As cycle advocates lobby for more bike lanes to make travel safer, critics argue Canada needs a more strategic solution than simply building more infrastructure.

Download Does Canada need a national cycling strategy?
[mp3 file: runs 00:19:39]


Full Episode for June 14, 2018 - The Current

From cycling advocates calling for a Canadian strategy to keep people safe; to whether Russia's controversies will affect the FIFA World Cup; to investigative journalist Seymour Hersh on reporting some of the biggest stories of the past 50 years ... This is The Current.

Download Full Episode for June 14, 2018 - The Current
[mp3 file: runs 01:14:33]


Full Episode for June 13, 2018 - The Current

From what was accomplished between Donald Trump and Kim Jong-un at the Korea Summit; to how forensic architecture can determine if human rights abuses have occurred; to whether Canada's supply management system is a solution for U.S. dairy farmers ... This is The Current.

Download Full Episode for June 13, 2018 - The Current
[mp3 file: runs 01:12:10]


Should the U.S. adopt Canada's supply management system in order to save its dairy farmers?

U.S. President Donald Trump has said high tariffs and Canada's supply management system are hurting American dairy farmers, who are already struggling to make ends meet. While some argue the U.S. could solve those problems by adopting a similar system, others warn it can be bad for consumers, and for global trade.

Download Should the U.S. adopt Canada's supply management system in order to save its dairy farmers?
[mp3 file: runs 00:25:00]


'Ear-witness testimony': Detainees' memories used to map out a notorious Syrian prison

A research group called Forensic Architecture has recreated a prison in Syria, a place no outsider has had access to since the beginning of the war. Former detainee testimony is used to construct an interactive model.

Download 'Ear-witness testimony': Detainees' memories used to map out a notorious Syrian prison
[mp3 file: runs 00:24:02]


Movie trailer-like video starring Trump and Kim resembles North Korean propaganda, says historian

A White House movie trailer-style video depicting U.S. President Donald Trump and North Korean leader Kim Jong-un as heroes was made to help negotiate peace. But did it have a positive affect?

Download Movie trailer-like video starring Trump and Kim resembles North Korean propaganda, says historian
[mp3 file: runs 00:20:02]


North Korean defector to Trump: 'Don't believe Kim Jong-un'

A man who defected from North Korea has a stark warning for U.S. president Donald Trump about trusting the regime.

Download North Korean defector to Trump: 'Don't believe Kim Jong-un'
[mp3 file: runs 00:19:41]


Supreme Court to rule on controversial risk assessment tests accused of bias against Indigenous offenders

An upcoming Supreme Court of Canada ruling could decide whether controversial tests that are used to predict criminals' likelihood to reoffend violate the Charter rights of Indigenous people.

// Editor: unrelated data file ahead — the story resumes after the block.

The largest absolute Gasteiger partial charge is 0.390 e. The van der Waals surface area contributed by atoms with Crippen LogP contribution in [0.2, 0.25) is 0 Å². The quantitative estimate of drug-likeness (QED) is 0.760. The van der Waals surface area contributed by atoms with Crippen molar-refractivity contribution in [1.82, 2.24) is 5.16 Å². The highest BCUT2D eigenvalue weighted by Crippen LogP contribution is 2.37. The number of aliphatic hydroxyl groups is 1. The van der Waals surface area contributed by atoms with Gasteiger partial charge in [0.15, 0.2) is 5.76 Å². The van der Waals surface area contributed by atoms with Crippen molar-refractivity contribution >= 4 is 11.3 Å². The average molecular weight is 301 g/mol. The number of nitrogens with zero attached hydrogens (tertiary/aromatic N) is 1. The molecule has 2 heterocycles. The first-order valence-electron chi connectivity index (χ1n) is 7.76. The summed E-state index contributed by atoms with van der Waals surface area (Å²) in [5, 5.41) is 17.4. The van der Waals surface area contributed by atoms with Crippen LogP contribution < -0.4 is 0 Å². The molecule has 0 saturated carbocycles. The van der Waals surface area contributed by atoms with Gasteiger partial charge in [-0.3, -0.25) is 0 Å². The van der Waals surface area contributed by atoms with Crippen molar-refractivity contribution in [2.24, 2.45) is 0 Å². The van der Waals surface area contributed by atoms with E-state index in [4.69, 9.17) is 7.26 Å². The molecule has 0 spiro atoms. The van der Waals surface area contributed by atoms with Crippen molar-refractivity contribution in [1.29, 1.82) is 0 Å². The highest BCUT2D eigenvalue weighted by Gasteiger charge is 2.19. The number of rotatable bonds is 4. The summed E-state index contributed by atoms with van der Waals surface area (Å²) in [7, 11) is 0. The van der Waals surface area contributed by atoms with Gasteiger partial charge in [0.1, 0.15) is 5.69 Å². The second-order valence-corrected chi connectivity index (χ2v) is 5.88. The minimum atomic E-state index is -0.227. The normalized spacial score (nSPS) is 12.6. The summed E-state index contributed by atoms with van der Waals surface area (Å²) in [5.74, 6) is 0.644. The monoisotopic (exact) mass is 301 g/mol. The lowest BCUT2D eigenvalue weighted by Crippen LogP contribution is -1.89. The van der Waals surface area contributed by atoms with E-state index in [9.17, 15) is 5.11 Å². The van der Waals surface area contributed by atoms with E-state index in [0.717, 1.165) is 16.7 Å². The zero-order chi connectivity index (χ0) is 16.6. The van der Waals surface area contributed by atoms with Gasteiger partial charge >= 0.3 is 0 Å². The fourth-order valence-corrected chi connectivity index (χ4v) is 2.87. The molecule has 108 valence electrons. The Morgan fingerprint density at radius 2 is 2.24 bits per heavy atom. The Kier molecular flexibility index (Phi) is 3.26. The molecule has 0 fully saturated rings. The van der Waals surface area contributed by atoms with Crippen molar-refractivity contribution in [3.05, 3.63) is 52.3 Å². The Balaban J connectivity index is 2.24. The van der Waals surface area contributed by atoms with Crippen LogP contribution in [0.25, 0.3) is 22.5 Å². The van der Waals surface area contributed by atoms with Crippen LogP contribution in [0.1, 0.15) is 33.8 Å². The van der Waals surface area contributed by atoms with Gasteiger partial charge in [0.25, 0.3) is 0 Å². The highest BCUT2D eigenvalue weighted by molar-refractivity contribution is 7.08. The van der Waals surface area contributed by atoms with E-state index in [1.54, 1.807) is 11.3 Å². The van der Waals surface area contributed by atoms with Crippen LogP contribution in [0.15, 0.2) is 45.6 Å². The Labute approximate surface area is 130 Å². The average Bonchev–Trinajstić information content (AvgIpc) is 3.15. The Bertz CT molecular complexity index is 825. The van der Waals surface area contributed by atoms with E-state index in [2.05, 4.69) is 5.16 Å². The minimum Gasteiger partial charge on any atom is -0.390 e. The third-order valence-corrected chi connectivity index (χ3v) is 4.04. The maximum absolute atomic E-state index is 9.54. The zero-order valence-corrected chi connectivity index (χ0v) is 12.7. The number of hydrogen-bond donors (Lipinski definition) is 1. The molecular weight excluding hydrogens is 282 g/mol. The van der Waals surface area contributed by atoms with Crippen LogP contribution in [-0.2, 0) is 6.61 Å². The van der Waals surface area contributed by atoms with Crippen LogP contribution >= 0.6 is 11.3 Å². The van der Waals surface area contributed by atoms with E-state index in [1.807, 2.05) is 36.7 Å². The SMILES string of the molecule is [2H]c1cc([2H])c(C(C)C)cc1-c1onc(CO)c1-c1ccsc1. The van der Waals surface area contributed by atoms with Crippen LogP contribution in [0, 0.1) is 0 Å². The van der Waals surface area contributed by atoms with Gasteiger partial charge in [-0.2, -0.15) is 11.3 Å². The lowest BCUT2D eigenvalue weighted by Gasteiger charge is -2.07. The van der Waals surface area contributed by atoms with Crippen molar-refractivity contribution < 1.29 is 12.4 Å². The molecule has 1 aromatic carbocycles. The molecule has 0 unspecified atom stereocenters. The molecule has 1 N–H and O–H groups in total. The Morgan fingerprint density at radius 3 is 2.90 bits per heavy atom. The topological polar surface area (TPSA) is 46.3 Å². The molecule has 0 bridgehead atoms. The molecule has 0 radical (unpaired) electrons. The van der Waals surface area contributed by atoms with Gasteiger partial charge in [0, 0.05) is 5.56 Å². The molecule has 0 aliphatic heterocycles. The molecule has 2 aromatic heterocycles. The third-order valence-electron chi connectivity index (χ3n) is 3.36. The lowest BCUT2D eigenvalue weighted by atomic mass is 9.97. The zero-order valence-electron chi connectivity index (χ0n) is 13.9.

Download Supreme Court to rule on controversial risk assessment tests accused of bias against Indigenous offenders
[mp3 file: runs 00:26:07]


Watch out, Alberta - close encounters with cougars are on the rise

Wildlife experts say that as humans encroach more into cougar habitats, and as cougars adapt more to being where people live, the possibility of a close encounter is increasing.

Download Watch out, Alberta - close encounters with cougars are on the rise
[mp3 file: runs 00:24:38]


Full Episode for June 12, 2018 - The Current

From whether a historic meeting with North Korean leader Kim Jong-un and U.S. President Donald Trump will bring peace; to the growing conflict between cougars living with humans; to questioning cultural bias in risk assessments for Indigenous prisoners ... This is The Current.

Download Full Episode for June 12, 2018 - The Current
[mp3 file: runs 01:14:48]


Rift between Trump and Trudeau could be first step towards a recession, warns former foreign affairs minister

The war of words between U.S. President Donald Trump and Canada's Prime Minister Justin Trudeau has been called "unprecedented" by observers. Former foreign affairs minister Peter MacKay says it's alarming and could even lead to a recession if it persists.

Download Rift between Trump and Trudeau could be first step towards a recession, warns former foreign affairs minister
[mp3 file: runs 00:20:06]


Canadian company says it can make cost-effective fuel by sucking carbon dioxide from the air

Carbon Engineering is a Canadian company that sucks carbon out of the air and converts it to fuel. New research conducted by its founder suggests the company's methods could be a viable tool in the fight against climate change.

Download Canadian company says it can make cost-effective fuel by sucking carbon dioxide from the air
[mp3 file: runs 00:25:20]


U.S. activists inspired by Canada's inquiry into missing and murdered Indigenous women

As U.S. faces up to its own problem of missing and murdered Indigenous women, what can the country learn from Canada's success - and failures?

Download U.S. activists inspired by Canada's inquiry into missing and murdered Indigenous women
[mp3 file: runs 00:24:23]


Full Episode for June 11, 2018 - The Current

From how the war of words between Prime Minister Justin Trudeau and U.S. President Donald Trump will affect the future of NAFTA; to MMIW cases gaining traction in the U.S. after an indifference to the issue; to turning captured carbon into fuel ... This is The Current.